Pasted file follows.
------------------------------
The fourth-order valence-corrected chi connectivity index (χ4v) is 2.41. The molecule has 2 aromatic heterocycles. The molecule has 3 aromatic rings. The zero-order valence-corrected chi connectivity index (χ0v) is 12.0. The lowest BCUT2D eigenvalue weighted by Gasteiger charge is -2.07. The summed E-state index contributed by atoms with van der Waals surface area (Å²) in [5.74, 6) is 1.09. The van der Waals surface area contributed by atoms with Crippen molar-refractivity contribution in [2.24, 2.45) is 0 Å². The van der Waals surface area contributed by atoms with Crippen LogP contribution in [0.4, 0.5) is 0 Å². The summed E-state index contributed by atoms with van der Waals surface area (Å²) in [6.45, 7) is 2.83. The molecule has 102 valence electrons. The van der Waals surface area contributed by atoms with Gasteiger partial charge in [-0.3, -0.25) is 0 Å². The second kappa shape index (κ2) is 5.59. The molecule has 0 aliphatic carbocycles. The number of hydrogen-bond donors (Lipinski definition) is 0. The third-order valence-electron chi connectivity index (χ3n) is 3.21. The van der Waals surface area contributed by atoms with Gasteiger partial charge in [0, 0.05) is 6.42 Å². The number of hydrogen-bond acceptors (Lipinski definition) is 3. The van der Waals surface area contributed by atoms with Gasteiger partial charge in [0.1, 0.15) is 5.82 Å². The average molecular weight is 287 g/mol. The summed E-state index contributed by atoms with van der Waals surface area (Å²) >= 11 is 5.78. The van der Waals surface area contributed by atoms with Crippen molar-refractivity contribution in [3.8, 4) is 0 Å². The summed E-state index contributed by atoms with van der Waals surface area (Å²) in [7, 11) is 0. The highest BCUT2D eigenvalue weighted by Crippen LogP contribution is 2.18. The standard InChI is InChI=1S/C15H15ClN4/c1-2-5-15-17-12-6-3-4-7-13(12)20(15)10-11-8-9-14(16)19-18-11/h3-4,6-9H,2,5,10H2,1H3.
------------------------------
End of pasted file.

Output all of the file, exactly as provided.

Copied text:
The fourth-order valence-corrected chi connectivity index (χ4v) is 2.41. The molecule has 2 aromatic heterocycles. The molecule has 3 aromatic rings. The zero-order valence-corrected chi connectivity index (χ0v) is 12.0. The lowest BCUT2D eigenvalue weighted by Gasteiger charge is -2.07. The summed E-state index contributed by atoms with van der Waals surface area (Å²) in [5.74, 6) is 1.09. The van der Waals surface area contributed by atoms with Crippen molar-refractivity contribution in [2.24, 2.45) is 0 Å². The van der Waals surface area contributed by atoms with Crippen LogP contribution in [0.4, 0.5) is 0 Å². The summed E-state index contributed by atoms with van der Waals surface area (Å²) in [6.45, 7) is 2.83. The molecule has 102 valence electrons. The van der Waals surface area contributed by atoms with Gasteiger partial charge in [-0.3, -0.25) is 0 Å². The second kappa shape index (κ2) is 5.59. The molecule has 0 aliphatic carbocycles. The number of hydrogen-bond donors (Lipinski definition) is 0. The third-order valence-electron chi connectivity index (χ3n) is 3.21. The van der Waals surface area contributed by atoms with Gasteiger partial charge in [0, 0.05) is 6.42 Å². The number of hydrogen-bond acceptors (Lipinski definition) is 3. The van der Waals surface area contributed by atoms with Gasteiger partial charge in [0.1, 0.15) is 5.82 Å². The average molecular weight is 287 g/mol. The summed E-state index contributed by atoms with van der Waals surface area (Å²) >= 11 is 5.78. The van der Waals surface area contributed by atoms with Crippen molar-refractivity contribution in [3.8, 4) is 0 Å². The summed E-state index contributed by atoms with van der Waals surface area (Å²) in [7, 11) is 0. The highest BCUT2D eigenvalue weighted by Crippen LogP contribution is 2.18. The standard InChI is InChI=1S/C15H15ClN4/c1-2-5-15-17-12-6-3-4-7-13(12)20(15)10-11-8-9-14(16)19-18-11/h3-4,6-9H,2,5,10H2,1H3.